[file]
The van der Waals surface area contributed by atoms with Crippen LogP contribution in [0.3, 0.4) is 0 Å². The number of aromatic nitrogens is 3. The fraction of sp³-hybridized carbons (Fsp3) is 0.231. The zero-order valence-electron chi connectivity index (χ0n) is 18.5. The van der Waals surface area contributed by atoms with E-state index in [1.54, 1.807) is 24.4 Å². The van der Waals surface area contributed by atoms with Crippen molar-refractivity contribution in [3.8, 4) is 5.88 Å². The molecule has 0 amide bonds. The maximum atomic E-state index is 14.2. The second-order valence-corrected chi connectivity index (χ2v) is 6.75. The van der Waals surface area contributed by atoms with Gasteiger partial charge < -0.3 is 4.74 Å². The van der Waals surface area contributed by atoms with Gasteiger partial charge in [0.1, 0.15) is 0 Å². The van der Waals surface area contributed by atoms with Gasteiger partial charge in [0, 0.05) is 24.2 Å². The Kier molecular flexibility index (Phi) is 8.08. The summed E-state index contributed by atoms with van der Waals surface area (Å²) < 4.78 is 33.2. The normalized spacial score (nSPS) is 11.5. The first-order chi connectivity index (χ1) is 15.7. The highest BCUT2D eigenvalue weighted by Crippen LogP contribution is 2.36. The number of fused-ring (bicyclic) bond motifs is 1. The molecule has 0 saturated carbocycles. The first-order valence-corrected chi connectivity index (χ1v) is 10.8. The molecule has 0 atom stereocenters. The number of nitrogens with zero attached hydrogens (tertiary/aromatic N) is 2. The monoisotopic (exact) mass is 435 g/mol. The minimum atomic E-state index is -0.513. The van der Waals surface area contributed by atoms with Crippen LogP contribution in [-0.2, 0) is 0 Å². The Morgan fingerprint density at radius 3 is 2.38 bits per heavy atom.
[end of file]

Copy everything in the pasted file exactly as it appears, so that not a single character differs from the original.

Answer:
The van der Waals surface area contributed by atoms with Crippen LogP contribution in [0.3, 0.4) is 0 Å². The number of aromatic nitrogens is 3. The fraction of sp³-hybridized carbons (Fsp3) is 0.231. The zero-order valence-electron chi connectivity index (χ0n) is 18.5. The van der Waals surface area contributed by atoms with E-state index in [1.54, 1.807) is 24.4 Å². The van der Waals surface area contributed by atoms with Crippen molar-refractivity contribution in [3.8, 4) is 5.88 Å². The molecule has 0 amide bonds. The maximum atomic E-state index is 14.2. The second-order valence-corrected chi connectivity index (χ2v) is 6.75. The van der Waals surface area contributed by atoms with Gasteiger partial charge < -0.3 is 4.74 Å². The van der Waals surface area contributed by atoms with Gasteiger partial charge in [0.1, 0.15) is 0 Å². The van der Waals surface area contributed by atoms with Gasteiger partial charge in [0, 0.05) is 24.2 Å². The Kier molecular flexibility index (Phi) is 8.08. The summed E-state index contributed by atoms with van der Waals surface area (Å²) < 4.78 is 33.2. The normalized spacial score (nSPS) is 11.5. The first-order chi connectivity index (χ1) is 15.7. The highest BCUT2D eigenvalue weighted by Crippen LogP contribution is 2.36. The number of fused-ring (bicyclic) bond motifs is 1. The molecule has 0 saturated carbocycles. The first-order valence-corrected chi connectivity index (χ1v) is 10.8. The molecule has 0 atom stereocenters. The number of nitrogens with zero attached hydrogens (tertiary/aromatic N) is 2. The monoisotopic (exact) mass is 435 g/mol. The minimum atomic E-state index is -0.513. The van der Waals surface area contributed by atoms with Crippen LogP contribution in [-0.2, 0) is 0 Å². The Morgan fingerprint density at radius 3 is 2.38 bits per heavy atom.